“When we consider bourgeois society in the long view and as a whole, then the final result of the process of social production always appears as the society itself, i.e. the human being itself in its social relations. Everything that has a fixed form, such as the product etc., appears as merely a moment, a vanishing moment, in this movement. The direct production process itself here appears only as a moment. The conditions and objectifications of the process are themselves equally moments of it, and its only subjects are the individuals, but individuals in mutual relationships, which they equally reproduce and produce anew. The constant process of their own movement, in which they renew themselves even as they renew the world of wealth they create” (712).
This is the methodology that James, Dalla Costa, Federici, and other Marxist-Feminists sought to expand. An entire post could be written on the bankruptcy of intersectionality theory, but the goal here is to identify and dissect the Marxist-Feminist methodology and how it differs from the subjectivist methodology of second wave feminism. Further, I aim to dispute the counterposition of James and Federici, and to facilitate further conversation about the Marxist-Feminist tendency. I welcome comments from Zora, Ba Jin, others in Fire Next Time, and anyone else, in the hopes of fleshing this out more.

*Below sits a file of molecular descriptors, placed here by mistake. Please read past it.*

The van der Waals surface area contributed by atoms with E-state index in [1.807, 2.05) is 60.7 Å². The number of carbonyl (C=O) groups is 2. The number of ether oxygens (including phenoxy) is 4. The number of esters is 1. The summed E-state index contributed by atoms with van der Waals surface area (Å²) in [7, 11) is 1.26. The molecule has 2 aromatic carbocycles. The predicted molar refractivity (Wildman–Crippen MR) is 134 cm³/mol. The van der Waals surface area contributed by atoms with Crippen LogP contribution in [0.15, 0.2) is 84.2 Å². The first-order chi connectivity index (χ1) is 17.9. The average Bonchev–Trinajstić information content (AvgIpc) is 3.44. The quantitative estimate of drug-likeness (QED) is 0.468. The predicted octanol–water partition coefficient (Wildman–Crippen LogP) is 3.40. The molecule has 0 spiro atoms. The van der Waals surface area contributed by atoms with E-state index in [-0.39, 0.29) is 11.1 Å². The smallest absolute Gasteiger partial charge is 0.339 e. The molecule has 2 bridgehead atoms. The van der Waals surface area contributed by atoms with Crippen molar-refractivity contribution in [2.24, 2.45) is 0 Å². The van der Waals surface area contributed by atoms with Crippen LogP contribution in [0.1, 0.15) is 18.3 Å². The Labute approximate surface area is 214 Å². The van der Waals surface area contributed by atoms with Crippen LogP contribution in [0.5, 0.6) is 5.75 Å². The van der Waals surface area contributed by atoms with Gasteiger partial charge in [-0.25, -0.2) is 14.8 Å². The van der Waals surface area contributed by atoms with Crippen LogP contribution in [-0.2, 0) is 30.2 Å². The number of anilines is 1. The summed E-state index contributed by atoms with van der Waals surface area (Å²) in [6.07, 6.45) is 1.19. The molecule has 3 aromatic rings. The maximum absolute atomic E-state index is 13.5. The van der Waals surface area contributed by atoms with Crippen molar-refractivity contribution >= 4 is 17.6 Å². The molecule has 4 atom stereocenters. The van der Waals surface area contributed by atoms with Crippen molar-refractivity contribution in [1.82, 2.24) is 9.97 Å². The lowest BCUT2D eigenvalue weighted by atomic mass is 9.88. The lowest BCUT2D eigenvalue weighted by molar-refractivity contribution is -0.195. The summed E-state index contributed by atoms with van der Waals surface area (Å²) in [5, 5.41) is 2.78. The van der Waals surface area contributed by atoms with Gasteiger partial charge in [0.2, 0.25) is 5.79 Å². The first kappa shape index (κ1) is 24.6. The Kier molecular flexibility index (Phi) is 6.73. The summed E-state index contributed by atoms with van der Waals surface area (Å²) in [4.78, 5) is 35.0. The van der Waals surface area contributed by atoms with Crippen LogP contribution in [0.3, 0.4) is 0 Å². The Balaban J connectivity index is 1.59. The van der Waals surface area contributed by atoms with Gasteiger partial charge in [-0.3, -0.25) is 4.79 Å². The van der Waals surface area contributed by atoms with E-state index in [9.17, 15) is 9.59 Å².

18 thoughts on “Marxist-Feminism vs. Subjectivism: A Response to Fire Next Time”
This is an excellent piece!
The general theory which EM, Federici, James, and the marxist feminism movement worked from is marx’s discovery that the value of labor-power (the worker’s capacity to work) is determined by the AVERAGE amount it takes (in time, energy, and money) to reproduce them. This includes the cost of things like food, rent, etc, but also of being taken care of–raising children, washing dishes, giving affection, etc. A capitalist always wants to pay his worker less, so reducing the amount he or she expects to live on is really important. But the capitalist also doesn’t want to reduce the cost of his food commodity, rent, etc too much, for fear of losing his surplus (extra) capital (in the form of money, commodities, and time). Capitalism for a long time has thus survived by forcing this labor of reproducing labor-power to be done for free; the development of capitalism however has reached a point where it is both done for free in the homes of the working class, and then performed again for a very low wage in the homes of capitalists who pay for it out of their extra profit, so they can work even harder to exploit the working class; women performing domestic work for free at home, and nearly free to capitalists help in squeezing out more value of the workers at home, at at work.